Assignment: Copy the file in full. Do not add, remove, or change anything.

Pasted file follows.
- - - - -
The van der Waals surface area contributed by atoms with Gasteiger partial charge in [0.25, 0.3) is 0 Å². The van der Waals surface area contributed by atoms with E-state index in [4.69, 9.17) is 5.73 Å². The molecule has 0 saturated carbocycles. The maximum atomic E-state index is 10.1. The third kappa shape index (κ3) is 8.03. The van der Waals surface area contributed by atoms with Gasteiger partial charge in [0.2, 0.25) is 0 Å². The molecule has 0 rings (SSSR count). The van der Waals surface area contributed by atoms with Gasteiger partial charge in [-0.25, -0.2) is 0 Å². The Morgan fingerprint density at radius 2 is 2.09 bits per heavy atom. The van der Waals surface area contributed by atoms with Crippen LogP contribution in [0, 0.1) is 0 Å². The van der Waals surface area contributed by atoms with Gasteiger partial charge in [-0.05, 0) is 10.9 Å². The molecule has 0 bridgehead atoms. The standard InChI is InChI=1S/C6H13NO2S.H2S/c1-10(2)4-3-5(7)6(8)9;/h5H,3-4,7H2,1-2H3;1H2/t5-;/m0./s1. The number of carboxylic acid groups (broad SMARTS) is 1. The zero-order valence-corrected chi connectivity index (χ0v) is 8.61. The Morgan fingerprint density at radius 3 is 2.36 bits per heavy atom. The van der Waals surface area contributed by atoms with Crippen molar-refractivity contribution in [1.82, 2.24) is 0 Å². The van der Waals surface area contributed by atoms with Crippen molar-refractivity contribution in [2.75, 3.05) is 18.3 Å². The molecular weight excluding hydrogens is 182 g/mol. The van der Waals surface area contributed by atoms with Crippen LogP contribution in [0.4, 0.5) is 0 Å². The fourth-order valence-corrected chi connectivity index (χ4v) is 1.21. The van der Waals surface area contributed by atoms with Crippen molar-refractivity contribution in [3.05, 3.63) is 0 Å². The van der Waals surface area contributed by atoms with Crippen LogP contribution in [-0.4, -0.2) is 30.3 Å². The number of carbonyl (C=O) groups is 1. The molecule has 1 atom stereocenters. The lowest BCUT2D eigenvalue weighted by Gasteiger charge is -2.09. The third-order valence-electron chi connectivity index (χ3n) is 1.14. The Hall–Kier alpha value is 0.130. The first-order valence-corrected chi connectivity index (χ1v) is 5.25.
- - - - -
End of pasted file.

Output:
The van der Waals surface area contributed by atoms with Gasteiger partial charge in [0.25, 0.3) is 0 Å². The van der Waals surface area contributed by atoms with E-state index in [4.69, 9.17) is 5.73 Å². The molecule has 0 saturated carbocycles. The maximum atomic E-state index is 10.1. The third kappa shape index (κ3) is 8.03. The van der Waals surface area contributed by atoms with Gasteiger partial charge in [0.2, 0.25) is 0 Å². The molecule has 0 rings (SSSR count). The van der Waals surface area contributed by atoms with Gasteiger partial charge in [-0.25, -0.2) is 0 Å². The Morgan fingerprint density at radius 2 is 2.09 bits per heavy atom. The van der Waals surface area contributed by atoms with Crippen LogP contribution in [0, 0.1) is 0 Å². The van der Waals surface area contributed by atoms with Gasteiger partial charge in [-0.05, 0) is 10.9 Å². The molecule has 0 bridgehead atoms. The standard InChI is InChI=1S/C6H13NO2S.H2S/c1-10(2)4-3-5(7)6(8)9;/h5H,3-4,7H2,1-2H3;1H2/t5-;/m0./s1. The number of carboxylic acid groups (broad SMARTS) is 1. The zero-order valence-corrected chi connectivity index (χ0v) is 8.61. The Morgan fingerprint density at radius 3 is 2.36 bits per heavy atom. The van der Waals surface area contributed by atoms with Crippen molar-refractivity contribution in [1.82, 2.24) is 0 Å². The van der Waals surface area contributed by atoms with Crippen molar-refractivity contribution in [2.75, 3.05) is 18.3 Å². The molecular weight excluding hydrogens is 182 g/mol. The van der Waals surface area contributed by atoms with Crippen LogP contribution in [0.4, 0.5) is 0 Å². The fourth-order valence-corrected chi connectivity index (χ4v) is 1.21. The van der Waals surface area contributed by atoms with Crippen molar-refractivity contribution in [3.05, 3.63) is 0 Å². The van der Waals surface area contributed by atoms with Crippen LogP contribution in [-0.4, -0.2) is 30.3 Å². The number of carbonyl (C=O) groups is 1. The molecule has 1 atom stereocenters. The lowest BCUT2D eigenvalue weighted by Gasteiger charge is -2.09. The third-order valence-electron chi connectivity index (χ3n) is 1.14. The Hall–Kier alpha value is 0.130. The first-order valence-corrected chi connectivity index (χ1v) is 5.25.